Growing Granadillas

Growing Granadillas

Passiflora edulis, commonly known as granadilla or purple passionfruit, is an ever popular vine grown for its lush, bright green foliage, stunningly striking flowers and delicious, juicy fruit.

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The name ‘passionfruit’ is an English translation from its Latin genus name Passiflora and has no implication to any form of forbidden fruit!  Rather it has a religious connotation and it is believed that the plant was named by 16th century Spanish missionaries in South America (from where it hails) as the Flor de las cinco lagas (Flower of the five wounds) to illustrate the passion and crucifixion of Christ to the native people.

A Few Pointers

Granadilla vines are very strong and vigorous growers and require firm support in the form of a trellis, fence, wall, arch or gazebo to grow up against.

They do best in moderate temperatures (min. 5°C / max. 30°C), so if you live in a very hot area they should be planted where they get mostly morning sun and are protected from the harsh afternoon heat.  In very cold climates they need to be planted in a warm, protected space, e.g. against a sunny wall.

In areas with very cold winters granadillas could go dormant.  It should, however, bounce back again in spring to reward you with cool shade and passion fruits galore.

Granadillas have an average lifespan of 3 years, but they can live longer if properly tended to.  Watch your older plant and if it seems to decline or the fruiting decrease drastically, it probably needs to be replaced by a new one.

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Planting your Granadilla Vine

Granadillas are sold at Lifestyle Home Garden as strong, young vines ready to be planted in their new homes. They have a deep root system and need very good drainage. Choose a spot in full sun (or morning sun only in very hot areas) with shelter from heavy winds. Prepare the soil in advance by digging a hole of 1m x 1m. Add a generous amount of compost and a handful of bone meal or organic 2:3:2 and agricultural lime (according to specifications) to the excavated soil. Mix thoroughly and place back in the hole.

The best time for planting your new granadilla vine is late winter to mid- spring once all danger of frost has passed. When planting your vine, plant it no deeper than it was in the bag or pot you bought it in.

Ensure that the structure that will support your vine is strong enough to bear the load. Granadilla vines can grow up to 6m high and they get pretty heavy with all the lush leaves and fruit.  Don’t let them grow against other plants or trees as they will very quickly get out of hand and take over.  Initially you might have to tie the main stem to the support with a soft tie, but as soon as the little tendrils on the shoots start attaching themselves you’re A for away.

If you’re planting more than one vine, space the planting holes 1.5m apart.

Apply a generous layer of mulch to keep the roots cool and the soil moist.

Granadillas do grow well in large pots, provided they have a supporting structure to attach themselves to. For information on container planting click |HERE|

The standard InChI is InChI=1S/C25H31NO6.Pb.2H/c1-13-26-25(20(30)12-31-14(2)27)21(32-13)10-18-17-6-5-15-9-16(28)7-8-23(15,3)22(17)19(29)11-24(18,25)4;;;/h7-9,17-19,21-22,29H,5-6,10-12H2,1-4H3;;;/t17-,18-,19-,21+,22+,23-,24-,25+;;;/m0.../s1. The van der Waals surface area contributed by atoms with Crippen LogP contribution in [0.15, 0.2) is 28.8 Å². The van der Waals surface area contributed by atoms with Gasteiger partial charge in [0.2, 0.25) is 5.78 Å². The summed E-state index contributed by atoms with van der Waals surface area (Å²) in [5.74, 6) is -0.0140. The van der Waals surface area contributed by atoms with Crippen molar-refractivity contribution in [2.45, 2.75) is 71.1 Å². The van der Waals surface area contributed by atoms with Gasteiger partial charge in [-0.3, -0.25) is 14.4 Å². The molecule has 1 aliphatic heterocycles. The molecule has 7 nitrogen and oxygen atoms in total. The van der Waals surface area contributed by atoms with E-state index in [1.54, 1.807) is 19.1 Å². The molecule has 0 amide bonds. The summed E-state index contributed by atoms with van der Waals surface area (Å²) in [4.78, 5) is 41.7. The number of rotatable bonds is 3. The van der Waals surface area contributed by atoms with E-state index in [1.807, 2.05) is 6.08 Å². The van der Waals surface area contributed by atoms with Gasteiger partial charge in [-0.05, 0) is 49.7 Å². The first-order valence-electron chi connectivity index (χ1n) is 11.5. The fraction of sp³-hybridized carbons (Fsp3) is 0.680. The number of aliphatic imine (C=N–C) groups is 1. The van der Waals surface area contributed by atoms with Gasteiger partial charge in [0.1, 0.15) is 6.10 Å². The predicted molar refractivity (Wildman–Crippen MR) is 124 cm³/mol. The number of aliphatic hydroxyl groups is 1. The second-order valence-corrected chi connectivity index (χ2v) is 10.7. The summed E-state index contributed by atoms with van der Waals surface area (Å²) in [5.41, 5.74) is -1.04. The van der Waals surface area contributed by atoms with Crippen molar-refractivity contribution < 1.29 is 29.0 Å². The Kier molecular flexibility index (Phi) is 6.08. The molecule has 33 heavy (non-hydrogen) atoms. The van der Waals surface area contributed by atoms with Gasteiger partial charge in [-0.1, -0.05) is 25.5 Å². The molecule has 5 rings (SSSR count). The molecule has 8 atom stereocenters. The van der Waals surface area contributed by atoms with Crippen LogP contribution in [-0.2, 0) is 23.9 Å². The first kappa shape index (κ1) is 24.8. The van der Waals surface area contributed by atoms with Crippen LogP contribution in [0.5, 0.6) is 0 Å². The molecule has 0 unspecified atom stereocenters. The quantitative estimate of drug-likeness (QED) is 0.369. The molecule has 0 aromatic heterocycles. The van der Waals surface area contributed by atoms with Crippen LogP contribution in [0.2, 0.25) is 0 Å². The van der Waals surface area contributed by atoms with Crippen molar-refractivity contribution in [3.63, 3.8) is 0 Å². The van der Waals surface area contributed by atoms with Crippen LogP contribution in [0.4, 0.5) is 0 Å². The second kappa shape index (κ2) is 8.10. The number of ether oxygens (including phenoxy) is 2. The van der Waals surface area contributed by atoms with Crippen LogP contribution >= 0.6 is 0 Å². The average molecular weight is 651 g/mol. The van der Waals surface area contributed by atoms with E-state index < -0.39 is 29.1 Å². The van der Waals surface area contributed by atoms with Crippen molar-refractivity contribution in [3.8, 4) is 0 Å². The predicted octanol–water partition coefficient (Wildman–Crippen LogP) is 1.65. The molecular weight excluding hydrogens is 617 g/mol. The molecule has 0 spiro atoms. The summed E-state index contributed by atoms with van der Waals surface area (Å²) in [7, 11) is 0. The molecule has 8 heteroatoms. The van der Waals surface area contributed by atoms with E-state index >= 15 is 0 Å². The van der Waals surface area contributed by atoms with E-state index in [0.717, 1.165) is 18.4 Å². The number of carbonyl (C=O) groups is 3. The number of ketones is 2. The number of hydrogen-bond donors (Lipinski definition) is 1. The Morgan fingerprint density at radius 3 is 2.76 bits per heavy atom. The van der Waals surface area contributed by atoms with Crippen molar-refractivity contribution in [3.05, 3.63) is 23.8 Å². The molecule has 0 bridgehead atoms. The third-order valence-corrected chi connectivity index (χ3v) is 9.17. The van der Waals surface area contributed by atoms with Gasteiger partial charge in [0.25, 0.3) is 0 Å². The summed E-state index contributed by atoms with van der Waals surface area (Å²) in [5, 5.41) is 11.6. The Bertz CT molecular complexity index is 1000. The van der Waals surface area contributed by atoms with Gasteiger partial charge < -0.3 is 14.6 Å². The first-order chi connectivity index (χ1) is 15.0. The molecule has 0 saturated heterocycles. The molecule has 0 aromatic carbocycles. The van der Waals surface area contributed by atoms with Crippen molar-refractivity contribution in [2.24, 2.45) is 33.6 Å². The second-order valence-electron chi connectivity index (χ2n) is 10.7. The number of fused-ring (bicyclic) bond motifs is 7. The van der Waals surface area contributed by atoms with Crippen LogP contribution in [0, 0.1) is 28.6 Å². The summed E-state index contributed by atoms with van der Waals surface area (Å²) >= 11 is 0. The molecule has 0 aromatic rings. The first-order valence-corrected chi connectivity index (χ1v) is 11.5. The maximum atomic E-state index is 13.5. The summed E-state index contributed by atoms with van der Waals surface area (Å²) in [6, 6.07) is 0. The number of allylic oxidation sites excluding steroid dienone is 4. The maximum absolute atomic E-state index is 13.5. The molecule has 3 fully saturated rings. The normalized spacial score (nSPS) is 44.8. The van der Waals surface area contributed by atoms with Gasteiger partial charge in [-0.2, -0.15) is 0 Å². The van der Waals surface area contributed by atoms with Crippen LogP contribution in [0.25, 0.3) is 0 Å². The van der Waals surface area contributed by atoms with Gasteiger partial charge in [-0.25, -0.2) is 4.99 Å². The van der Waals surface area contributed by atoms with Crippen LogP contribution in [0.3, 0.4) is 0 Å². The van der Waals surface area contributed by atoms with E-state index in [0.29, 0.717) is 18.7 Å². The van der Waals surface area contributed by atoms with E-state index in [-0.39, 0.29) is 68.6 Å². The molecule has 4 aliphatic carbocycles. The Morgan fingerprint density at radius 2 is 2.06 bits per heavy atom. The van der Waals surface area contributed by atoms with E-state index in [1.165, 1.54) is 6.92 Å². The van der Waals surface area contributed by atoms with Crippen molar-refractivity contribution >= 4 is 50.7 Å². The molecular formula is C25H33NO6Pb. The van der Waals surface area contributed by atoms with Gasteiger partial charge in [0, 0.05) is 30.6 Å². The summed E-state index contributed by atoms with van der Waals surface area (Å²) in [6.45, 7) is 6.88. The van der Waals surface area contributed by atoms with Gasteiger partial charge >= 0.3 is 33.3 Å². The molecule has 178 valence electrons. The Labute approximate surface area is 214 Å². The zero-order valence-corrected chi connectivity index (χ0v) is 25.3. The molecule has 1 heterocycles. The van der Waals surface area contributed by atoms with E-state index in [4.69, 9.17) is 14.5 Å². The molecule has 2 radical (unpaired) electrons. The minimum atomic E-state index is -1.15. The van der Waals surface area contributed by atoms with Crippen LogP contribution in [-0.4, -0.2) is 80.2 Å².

Watering

Granadillas like to be kept moist, but absolutely hate being waterlogged, so good drainage is key and a clay soil will not be suitable. Thorough and deep watering is particularly essential while the fruits are maturing.  If the soil is allowed to dry out during this stage, the fruit might shrivel up or fall from the plant.

Fertilising

Granadillas are fast, vigorous growers and need a lot of nutrients.

At the beginning of the growing season, in July/August, feed the plants with an organic 2:3:2 fertiliser.

During December apply organic 3:1:5 fertiliser and in April feed with an organic 8:1:5 or 6:3:4 fertiliser.

In addition an application of organic liquid fertiliser, containing micro-nutrients, can be made once a month during the active growing season to prevent deficiencies.

Harvesting your Granadillas

The first fruits should be ready for harvesting about 6-9 months after planting. From its second year onwards your granadilla vine should produce 2 crops annually – an abundant summer crop from November to January and a lighter winter crop in June and July.

Pick the fruits when fully developed and dark purple in colour.   It should fall from the plant when you shake it gently.  The ripe fruits sometimes drop from the plant which makes it easy to collect.  Fruit wrinkle as they mature and, like some of us, this is when they are at their best! Harvest fruits early in the morning before the heat of the day.

The pulp of the fruit is the edible part and is delicious if scooped out and eaten straight from the shell.  It is also very popular on a variety of tarts and desserts, particularly Pavlova.  The pulp can be added to drinks, either fresh or reduced to a syrup.  It is rich in Vitamins A and C and anti-oxidants and the seeds are an excellent source of dietary fibre.

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Pruning Passion Fruits

In early spring remove all dead and diseased growth and thin out overcrowded and unwanted growth. Cut healthy, shoots back by about one third to promote new, strong growth and abundant fruit. Granadillas only set fruit on new growth so pruning is essential.

Companion Planting

Passion fruit flowers cannot be pollinated by wind and rely on pollinating insects, especially bees, for successful pollination. Planting a variety of flowers and flowering herbs around your granadilla will attract pollinating insects to it – this is vital for quality fruit formation.

Good companions:  Potatoes, Swiss chard and spinach, carrots, strawberries, brinjals, lettuce, marjoram, Melissa, marigolds and members of the onion family.

Bad companions:  Maize, sweet potatoes

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